OCR for page 109
AUTOLOGOUS BONE MARROW TRANSPLANTATION 115 Patients would be enrolled in the study only if they fulfilled the criteria estab- lished for the study. Payers would abide by the clinical judgments of the partici- pating investigators. Thus, there would be no individual case management re- garding the appropriateness of patients as candidates for the procedure. Outcomes data would be collected and analyzed by an objective panel, with representation given to practicing physicians and also to payer medical directors. When sufficient data were available, the independent panel would reach a defini- tive conclusion and make a recommendation as to whether the technology should be permitted to diffuse into general practice. Individual payers would then for- mulate their own coverage policy regarding the use of the technology. The proposed systematic approach seeks to establish a logical and orderly mechanism for the diffusion and utilization of important new technologies. This mechanism would be based on solid outcomes data and expert consensus. Payers would cover the cost of important new technologies early on within a designated network of academic medical centers in exchange for data collection and analysis and definitive conclusions about the safety and effectiveness of the technology. Implementation of this proposal would contribute to the enhancement of societal good by (1) supporting the use and study of technologies that will lead to either definitive support for widespread use or agreement that the technology should be discarded, (2) enhancing the availability of important new technologies to needy and appropriate patients early on, and (3) shoring up the sagging infrastructure of the academic medical center. Critics will be quick to pounce on the plan and claim that great harm will be done to innovation in technology and access to needed care by patients. In my opinion, however, the proposal at hand will, in the long run, facilitate the innova- tion, introduction, and diffusion of new technologies by establishing a broader base of financial and scientific support early on and by financing a rapid general diffusion once the value of a technology has been established. Indeed, this pro- posal recognizes and affirms the import of a technological imperative in medi- cine, but seeks to avoid a technological Armageddon. In the near future, HDC-ABMT may achieve the distinction of becoming the technology that annually expends the greatest amount of health care dollars. What will happen to a new technology like HDC-ABMT in the year 2000? Will it be guided expertly through an orderly scientific process with expanded patient access and, then, into full clinical practice? Will it proceed as HDC-ABMT is doing now, with limited scientific study paralleled by rapid and somewhat chaot- ic diffusion that results in irretrievable patient outcomes data? Or, will HDC- ABMT be prioritized as, for example, technology no. 798, with national health care funding available only for technologies 1 through 612? A workable solution to maintaining the delicate balance between sustaining the technological imperative and avoiding technological gluttony must be achieved. All sides will have to give in on something. The present proposal and others underscore the fact that major parties are willing to subordinate individual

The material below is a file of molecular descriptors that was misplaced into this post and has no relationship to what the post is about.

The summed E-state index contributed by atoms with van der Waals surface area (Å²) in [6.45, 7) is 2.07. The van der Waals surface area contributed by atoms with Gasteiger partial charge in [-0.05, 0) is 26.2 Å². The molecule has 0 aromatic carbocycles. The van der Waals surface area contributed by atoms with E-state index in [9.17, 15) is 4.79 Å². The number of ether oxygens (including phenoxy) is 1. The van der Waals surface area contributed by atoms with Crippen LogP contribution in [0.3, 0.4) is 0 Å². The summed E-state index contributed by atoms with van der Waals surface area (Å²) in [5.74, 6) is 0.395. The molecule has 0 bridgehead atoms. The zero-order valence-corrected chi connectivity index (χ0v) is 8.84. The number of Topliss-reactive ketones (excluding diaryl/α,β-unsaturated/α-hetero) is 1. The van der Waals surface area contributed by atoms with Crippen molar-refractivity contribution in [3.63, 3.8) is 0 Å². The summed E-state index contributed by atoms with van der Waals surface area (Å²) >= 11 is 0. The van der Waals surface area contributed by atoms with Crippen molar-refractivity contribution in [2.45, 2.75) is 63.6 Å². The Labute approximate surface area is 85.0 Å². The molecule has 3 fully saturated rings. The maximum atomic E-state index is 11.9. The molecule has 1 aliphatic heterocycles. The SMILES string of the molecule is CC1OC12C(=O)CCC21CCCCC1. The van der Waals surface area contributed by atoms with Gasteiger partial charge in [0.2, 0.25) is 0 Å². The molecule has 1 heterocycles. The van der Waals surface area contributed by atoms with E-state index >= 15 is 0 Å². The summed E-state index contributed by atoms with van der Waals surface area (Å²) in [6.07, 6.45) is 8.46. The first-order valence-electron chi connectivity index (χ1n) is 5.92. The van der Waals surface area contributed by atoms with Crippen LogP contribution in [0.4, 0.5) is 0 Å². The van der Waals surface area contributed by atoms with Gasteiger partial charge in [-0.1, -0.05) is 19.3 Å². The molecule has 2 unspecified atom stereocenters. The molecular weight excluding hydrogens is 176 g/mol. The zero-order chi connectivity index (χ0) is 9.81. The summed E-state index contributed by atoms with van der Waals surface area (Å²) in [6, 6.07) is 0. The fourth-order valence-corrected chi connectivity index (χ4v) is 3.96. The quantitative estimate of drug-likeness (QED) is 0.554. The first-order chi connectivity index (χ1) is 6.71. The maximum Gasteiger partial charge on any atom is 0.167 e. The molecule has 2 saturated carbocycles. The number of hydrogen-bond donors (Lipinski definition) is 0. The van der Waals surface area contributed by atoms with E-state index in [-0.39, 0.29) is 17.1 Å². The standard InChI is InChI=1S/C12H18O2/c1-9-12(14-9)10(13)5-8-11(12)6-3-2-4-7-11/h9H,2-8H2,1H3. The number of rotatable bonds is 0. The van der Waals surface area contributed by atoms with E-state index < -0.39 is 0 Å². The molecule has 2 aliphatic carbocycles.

OCR for page 109
116 WILLIAM T. McGIVNEY interests to improve a health care system that has served this county and the world very well. REFERENCES Bunker, J. P., Fowles, J., and Schaffarzick, R. 1982. Evaluation of medical-technology strategies: Effects of coverage and reimbursement (first of two parts). New England Journal of Medicine 206:620~24. Eddy, D. M. 1992. High dose chemotherapy with autologous bone marrow transplanta- tion for the treatment of metastatic breast cancer. Journal of Clinical Oncology 10:657-670. Wennberg, J. E., Mulley, A. G., Jr., Hanley, T. D., Fowler, F. J., et al. 1988. An assess- ment of prostatectomy for benign urinary tract obstruction. Journal of the American Medical Association 259:3027-3030.